I am surprised that more reviewers do not pick up on the similarity between this Battlefield and Delta and the Bannermen. They both have a rural setting and a summery vibe that gives them something of a pastoral quality. They both feature a rather odd invasion of earth. They also both feature a very strange relationship; in Delta and the Bannermen, between Delta and Billy; in Battlefield, between Bambera and Ancelyn. It is so cute the way Bambera and Ancelyn fall asleep on top of each other after their beating each other up. As with Delta, there is a real sense of a classical celebration of love in a pastoral setting. Thus, the two stories can be seen as light-hearted and comedic, despite the violence (and you can find violence in Shakespeare's comedies too).

Morgaine is a strange lady. Ben Aaronovitch does an unusually brilliant job of portraying a completely alien mindset in her. She can't start fighting until her men have venerated the dead of our world wars; she kills a female soldier in cold blood, then heals a woman of blindness because her son has drunk without paying and she wants vengeance against Arthur, yet she gives the most beautiful lament when she learns he is dead. She is not a totally warped and evil being, because the Doctor persuades her in the end of the evil of unleashing nuclear warfare on earth. Jean Marsh definitely makes a cracking return performance to Doctor Who.

I tend to appreciate stories where the bad guys are not killed off Hincliffe style. In the end, both Morgaine and Mordred are taken prisoner by UNIT. The Doctor tells them to 'lock them up.' A lot have fans have suggested this is absurd; surely with her magic powers, Morgaine will have no trouble escaping? However, the Doctor must know what he is doing. Perhaps there are certain drugs that will prevent Morgaine from using the part of her mind that controls her magic. The Doctor also has a lot of occult knowlege. He knew that a chalk circle would keep Morgaine out. Perhaps there are runes or magic inscriptions that will have the similar effect of keeping Morgaine imprisoned. It would definitely make a great prison movie, with a title like 'Deathless Morgaine and other Bad Girls Behind Bars.'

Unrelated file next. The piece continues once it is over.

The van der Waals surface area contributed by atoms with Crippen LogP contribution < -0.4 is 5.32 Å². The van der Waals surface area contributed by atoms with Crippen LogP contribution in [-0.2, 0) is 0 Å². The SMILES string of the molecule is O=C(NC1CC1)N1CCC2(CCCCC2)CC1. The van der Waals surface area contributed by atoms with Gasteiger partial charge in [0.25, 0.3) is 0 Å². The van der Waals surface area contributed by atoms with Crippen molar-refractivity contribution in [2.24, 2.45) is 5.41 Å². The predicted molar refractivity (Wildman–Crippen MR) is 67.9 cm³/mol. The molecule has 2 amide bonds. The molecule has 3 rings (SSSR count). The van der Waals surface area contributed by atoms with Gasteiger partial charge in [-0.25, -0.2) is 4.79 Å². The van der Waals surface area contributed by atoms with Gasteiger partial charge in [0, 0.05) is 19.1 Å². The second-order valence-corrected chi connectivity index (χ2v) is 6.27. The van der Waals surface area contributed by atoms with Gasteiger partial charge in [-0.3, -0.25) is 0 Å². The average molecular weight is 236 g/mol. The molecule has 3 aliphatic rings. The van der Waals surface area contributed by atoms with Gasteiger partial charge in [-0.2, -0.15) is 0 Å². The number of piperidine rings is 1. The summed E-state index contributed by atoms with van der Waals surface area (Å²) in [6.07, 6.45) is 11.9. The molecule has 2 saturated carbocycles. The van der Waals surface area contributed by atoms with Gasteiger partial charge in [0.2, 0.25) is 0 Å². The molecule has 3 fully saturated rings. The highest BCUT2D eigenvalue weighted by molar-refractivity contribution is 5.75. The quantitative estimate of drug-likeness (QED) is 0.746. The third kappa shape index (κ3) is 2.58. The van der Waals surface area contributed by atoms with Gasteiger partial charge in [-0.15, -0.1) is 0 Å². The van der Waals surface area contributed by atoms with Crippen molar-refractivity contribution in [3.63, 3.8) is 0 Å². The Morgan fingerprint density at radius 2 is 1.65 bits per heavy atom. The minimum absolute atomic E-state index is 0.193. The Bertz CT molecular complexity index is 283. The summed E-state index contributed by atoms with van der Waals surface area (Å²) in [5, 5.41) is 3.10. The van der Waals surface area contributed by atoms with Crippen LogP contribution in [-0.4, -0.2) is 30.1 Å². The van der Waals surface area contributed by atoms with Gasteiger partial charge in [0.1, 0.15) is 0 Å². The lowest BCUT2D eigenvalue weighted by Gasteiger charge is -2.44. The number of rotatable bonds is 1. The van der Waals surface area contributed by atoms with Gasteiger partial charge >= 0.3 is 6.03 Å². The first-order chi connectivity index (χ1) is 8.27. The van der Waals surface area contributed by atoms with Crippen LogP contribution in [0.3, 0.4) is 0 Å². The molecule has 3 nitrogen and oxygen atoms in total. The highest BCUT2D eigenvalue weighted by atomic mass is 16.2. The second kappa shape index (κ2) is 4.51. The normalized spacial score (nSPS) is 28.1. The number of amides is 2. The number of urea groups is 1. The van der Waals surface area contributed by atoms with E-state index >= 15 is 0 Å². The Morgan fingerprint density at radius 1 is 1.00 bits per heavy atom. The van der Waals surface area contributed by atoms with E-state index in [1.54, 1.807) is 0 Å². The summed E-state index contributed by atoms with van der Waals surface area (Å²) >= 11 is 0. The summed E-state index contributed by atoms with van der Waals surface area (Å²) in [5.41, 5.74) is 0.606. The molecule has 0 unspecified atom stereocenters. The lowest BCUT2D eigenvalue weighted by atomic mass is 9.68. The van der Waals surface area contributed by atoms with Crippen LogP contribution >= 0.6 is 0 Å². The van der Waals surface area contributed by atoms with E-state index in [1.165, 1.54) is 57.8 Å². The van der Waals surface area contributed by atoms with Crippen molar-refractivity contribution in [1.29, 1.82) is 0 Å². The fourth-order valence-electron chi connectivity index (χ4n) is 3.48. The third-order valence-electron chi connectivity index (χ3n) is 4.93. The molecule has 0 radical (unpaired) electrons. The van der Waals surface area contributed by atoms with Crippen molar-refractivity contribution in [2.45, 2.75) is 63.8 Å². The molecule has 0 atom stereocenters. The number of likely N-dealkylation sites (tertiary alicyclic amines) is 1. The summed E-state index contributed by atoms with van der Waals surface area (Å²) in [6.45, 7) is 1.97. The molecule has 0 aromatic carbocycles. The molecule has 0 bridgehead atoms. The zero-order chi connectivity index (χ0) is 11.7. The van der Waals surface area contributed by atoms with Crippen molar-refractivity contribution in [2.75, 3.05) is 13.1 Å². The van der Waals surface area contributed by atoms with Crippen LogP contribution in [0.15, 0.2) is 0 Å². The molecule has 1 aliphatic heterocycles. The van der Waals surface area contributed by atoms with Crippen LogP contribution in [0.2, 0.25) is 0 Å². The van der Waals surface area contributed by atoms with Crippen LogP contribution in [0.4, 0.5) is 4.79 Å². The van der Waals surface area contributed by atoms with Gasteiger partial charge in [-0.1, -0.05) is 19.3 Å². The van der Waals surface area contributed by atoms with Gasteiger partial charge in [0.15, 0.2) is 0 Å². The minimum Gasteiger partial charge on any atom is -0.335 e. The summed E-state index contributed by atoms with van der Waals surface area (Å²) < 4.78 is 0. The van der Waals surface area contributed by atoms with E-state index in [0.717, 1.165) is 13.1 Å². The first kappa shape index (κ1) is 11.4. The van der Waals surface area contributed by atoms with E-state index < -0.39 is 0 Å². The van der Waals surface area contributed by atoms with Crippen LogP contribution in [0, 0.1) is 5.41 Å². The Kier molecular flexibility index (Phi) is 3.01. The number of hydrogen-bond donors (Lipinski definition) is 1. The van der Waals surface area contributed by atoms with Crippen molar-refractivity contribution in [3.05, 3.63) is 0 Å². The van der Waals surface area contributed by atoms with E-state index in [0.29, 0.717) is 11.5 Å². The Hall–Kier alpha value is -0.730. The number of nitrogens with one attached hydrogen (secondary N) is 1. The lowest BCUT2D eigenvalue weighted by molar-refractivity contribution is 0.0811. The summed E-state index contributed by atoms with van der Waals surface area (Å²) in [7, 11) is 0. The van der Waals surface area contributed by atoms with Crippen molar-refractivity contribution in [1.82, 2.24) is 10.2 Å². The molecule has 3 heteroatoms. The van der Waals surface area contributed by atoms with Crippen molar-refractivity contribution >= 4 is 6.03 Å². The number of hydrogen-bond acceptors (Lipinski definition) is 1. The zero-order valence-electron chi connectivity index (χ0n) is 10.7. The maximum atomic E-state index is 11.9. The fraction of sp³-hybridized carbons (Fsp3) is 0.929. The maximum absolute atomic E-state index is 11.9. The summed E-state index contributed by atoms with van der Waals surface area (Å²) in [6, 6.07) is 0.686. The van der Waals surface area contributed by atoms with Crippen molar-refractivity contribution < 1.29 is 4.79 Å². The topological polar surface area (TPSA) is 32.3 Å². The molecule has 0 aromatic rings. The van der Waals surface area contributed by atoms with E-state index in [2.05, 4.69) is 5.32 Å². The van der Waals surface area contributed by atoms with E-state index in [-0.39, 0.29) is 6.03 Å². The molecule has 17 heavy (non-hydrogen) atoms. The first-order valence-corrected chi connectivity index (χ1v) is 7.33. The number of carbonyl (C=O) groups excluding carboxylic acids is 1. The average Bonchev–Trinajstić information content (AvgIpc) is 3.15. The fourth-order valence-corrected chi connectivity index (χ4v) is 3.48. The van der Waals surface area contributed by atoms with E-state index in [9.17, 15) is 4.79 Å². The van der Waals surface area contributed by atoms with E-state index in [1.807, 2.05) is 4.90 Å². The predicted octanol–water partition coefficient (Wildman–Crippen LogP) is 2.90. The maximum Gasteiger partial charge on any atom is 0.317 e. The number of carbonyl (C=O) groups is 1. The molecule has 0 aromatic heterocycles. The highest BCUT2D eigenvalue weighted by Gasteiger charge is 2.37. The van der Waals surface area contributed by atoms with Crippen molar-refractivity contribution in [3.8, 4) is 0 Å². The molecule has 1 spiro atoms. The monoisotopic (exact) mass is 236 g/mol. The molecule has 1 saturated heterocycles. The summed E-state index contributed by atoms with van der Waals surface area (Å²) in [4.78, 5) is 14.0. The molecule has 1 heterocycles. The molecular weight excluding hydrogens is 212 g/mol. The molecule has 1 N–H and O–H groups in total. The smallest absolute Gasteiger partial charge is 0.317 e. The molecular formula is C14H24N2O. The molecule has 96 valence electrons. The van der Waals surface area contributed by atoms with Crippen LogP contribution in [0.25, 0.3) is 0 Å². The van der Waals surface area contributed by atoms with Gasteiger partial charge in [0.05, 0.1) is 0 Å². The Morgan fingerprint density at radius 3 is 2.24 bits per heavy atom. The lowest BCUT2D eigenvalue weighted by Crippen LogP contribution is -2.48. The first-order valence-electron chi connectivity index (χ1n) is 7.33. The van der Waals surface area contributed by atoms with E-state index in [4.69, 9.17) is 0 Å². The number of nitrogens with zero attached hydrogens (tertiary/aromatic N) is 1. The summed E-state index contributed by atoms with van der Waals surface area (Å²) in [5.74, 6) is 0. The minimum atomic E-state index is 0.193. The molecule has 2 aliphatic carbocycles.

Mordred is defintely a fun character. He is such a mummy's boy. Lethbridge-Stewart puts him in his place with the immortal line "Just between you and me, I'm getting a little tired of hearing about your mother." That Knight Commander is a bit awful, however.

LIn Tai gives a pretty unimpressive performance as Shou Yuing. She seems to be in the story simply to be one of the few Asian characters in Doctor Who outside of Marco Polo, Talons of Weng Chiang, and I almost forgot, Mavic Chen in Dalek Masterplan. Lin Tai did make an earlier appearance as an extra in Warriors of the Deep. The scene with her and Ace in the chalk circle is quite effective. Warmsley is a bit irritating. His part suffers from competition with the many other characters in this story. It is a bit odd that an archaeologist would suggest that it does not matter what period the scabbard is from (or that he would hang up a major find in a pub).